New Year in Belhaven
06 January 2009 | Beaufort, NC
For our next leg down the ICW, from Coinjock to the Alligator River on Monday, 29 December, we had to don our foulies (foul-weather gear) early on since we were greeted by showers of rain. Strider and her Swiss and English companions pointed south at first light and straight away were confronted by a huge barge pushed by a tugboat going north. However, since the tugboats apparently do much of the channel dredging on the ICW and since we were obviously no size match we graciously gave way to the edge of the channel.
Down the North River and into the 14-mile Albemarle Sound, Strider's crew sat in her open cockpit getting a bit drenched, but nonetheless enjoying the scenery around us. In the river, we had north winds of 15 to 20 kts to help us along, and for a short while could raise the genoa, but when we hit the sound, the wind subsided and we had calm waters. We were fairly grateful, since the sound is renowned for having "confused seas", even in light winds.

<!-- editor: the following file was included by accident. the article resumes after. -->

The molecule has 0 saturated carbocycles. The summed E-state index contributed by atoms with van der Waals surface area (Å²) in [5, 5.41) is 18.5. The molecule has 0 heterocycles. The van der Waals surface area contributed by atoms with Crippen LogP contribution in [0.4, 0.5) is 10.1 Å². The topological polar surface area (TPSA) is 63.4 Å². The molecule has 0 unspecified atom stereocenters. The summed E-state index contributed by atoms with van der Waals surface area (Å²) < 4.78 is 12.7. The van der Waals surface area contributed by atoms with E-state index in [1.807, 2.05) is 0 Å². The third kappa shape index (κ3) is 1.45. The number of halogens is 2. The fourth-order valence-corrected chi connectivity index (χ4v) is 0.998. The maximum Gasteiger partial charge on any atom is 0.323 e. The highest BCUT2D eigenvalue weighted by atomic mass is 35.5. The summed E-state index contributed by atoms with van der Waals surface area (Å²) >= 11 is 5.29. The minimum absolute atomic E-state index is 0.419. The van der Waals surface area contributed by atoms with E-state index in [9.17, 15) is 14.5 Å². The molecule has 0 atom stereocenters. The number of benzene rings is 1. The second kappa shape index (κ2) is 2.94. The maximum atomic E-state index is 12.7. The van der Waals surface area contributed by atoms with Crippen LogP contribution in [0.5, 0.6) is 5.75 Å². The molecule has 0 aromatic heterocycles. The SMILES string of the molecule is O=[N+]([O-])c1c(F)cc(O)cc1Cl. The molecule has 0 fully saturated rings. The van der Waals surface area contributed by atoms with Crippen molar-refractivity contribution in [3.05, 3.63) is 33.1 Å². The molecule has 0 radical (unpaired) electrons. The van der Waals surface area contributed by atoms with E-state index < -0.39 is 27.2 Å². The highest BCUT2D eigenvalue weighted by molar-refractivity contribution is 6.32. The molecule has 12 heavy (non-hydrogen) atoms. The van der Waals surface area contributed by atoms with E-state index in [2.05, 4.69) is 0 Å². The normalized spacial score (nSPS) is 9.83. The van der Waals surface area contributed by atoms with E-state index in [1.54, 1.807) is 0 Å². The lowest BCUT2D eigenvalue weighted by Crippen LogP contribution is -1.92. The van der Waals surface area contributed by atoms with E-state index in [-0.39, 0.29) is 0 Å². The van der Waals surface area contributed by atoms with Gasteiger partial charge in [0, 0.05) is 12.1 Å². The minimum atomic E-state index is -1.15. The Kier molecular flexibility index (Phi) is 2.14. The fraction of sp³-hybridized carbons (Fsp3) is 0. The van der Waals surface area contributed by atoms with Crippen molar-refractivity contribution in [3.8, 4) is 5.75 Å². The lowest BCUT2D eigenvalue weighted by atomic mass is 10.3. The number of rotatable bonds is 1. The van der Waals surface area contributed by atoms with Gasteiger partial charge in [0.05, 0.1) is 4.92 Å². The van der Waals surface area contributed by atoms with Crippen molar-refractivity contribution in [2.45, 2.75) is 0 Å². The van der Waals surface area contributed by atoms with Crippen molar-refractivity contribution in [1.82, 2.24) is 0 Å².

Soon we reached the mouth of the Alligator River, and after some initial confusion about the intentions of a fourth yacht travelling behind us, the bridge tender opened the river swing bridge and we glided through in single file. After a further 22 miles, we anchored just off the channel close to Deep Point in the Alligator River. Patricia and Thierry (whose boat draws the least) surveyed the water depth and radioed the results to the other two. Here we had the opportunity to test our new Delta anchor, and after an initial hitch with the footswitch Strider's hook was dropped and we could relax and enjoy our surroundings. We had done about 50 statute miles for the day and were all pretty exhausted!